File to big for dvd

  isititis 12:27 13 Mar 2010

I have a HP Pavilion running Win XP with SP3 and 2 gig of memory.
Using an EasyCap capture device and a video cassette player/recorder, I captured a video of over 3.5 hrs. I now wish to put it on to a dvd-r but find that the file is to large for a single dvd-r. Is it possible to condense it so that it will fit onto 1 dvd? If so,how would I do that.
Please advise and thank you in advance.
I have to go out now, but will be back about 3.00pm

  jimv7 12:37 13 Mar 2010

DVD shrink click here

  patrick-1429172 14:04 13 Mar 2010

you could use DVD shrink ....

but there are other ways

what file format is the film captured in ? ( right click on the file and select properties )

why do you want to put it on DVD ? ( eg: play back on standard DVD eg fob only or as back up disc )

most DVD players these days , play back more than just standard FOB files ( dvd format ) , they will play back WMV, DIVX,AVi etc

a easy route if you answer the above questions ... would be to burn the files as a image file without any conversions ( loss of quality )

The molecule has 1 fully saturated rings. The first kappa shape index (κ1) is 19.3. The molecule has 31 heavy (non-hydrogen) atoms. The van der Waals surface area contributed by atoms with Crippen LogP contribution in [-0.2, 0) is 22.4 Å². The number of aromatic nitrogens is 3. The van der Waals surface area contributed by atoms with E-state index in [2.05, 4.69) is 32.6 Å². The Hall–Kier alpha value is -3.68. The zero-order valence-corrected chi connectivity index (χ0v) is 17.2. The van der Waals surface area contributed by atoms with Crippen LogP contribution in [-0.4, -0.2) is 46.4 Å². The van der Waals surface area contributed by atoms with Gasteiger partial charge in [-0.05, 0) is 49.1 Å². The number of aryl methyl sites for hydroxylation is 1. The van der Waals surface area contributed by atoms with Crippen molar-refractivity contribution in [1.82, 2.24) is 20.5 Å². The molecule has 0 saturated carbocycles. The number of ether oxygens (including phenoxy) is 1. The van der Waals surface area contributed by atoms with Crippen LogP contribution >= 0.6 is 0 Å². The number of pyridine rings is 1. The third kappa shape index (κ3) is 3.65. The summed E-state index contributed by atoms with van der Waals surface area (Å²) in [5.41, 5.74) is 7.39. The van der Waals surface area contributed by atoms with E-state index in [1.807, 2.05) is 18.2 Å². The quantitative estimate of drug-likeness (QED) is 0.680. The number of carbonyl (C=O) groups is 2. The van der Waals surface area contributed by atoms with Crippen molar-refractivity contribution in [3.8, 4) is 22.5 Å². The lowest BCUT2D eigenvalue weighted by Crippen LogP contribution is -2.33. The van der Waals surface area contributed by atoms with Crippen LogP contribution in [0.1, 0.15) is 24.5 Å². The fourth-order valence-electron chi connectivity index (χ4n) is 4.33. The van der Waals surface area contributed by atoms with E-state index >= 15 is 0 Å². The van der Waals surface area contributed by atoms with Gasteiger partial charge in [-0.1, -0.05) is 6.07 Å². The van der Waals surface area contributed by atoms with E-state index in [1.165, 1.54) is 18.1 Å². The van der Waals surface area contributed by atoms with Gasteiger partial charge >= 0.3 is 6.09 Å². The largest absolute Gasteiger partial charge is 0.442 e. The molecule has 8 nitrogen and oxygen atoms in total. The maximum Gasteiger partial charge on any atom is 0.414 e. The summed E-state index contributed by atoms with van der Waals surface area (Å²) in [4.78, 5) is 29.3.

but this is dependant on what the files are currently in and what you want to do with them

google 'img burn' , it's a free program ....

  MAJ 14:40 13 Mar 2010

"FOB files ( dvd format )"?

I take it you mean VOB files, paddy sheridan?

  Terry Brown 15:37 13 Mar 2010

What burning software are you using ?

If you have Nero (7 or above), the program will automaticly reduce the quality level to get the best quality for the space allowable.

There are plenty of Video editing programs that will allow you to 'Cut' the video in half and put it on 2 seperate DVD's.

My personal favorite is VideoReDo.

You can download a trial trial here click here


  patrick-1429172 16:38 13 Mar 2010

MAJ ...

yes VOB ....... my bad

you don't need to split it to 2 dvd's ..... just burn files to dvd as a data disc ... ( using img burn )

a DVD will hold 4.7gig ......the minutes of the disc ( 120minutes ) are irrelevant .... when you burn as data disc ....just as long as the file is less than 4.7 gig

the originals poster just needs to clarify the above questions in order to find the best route to take in regards o quality

  OTT_B 17:08 13 Mar 2010

Use a dual layer DVD (7.4GB)

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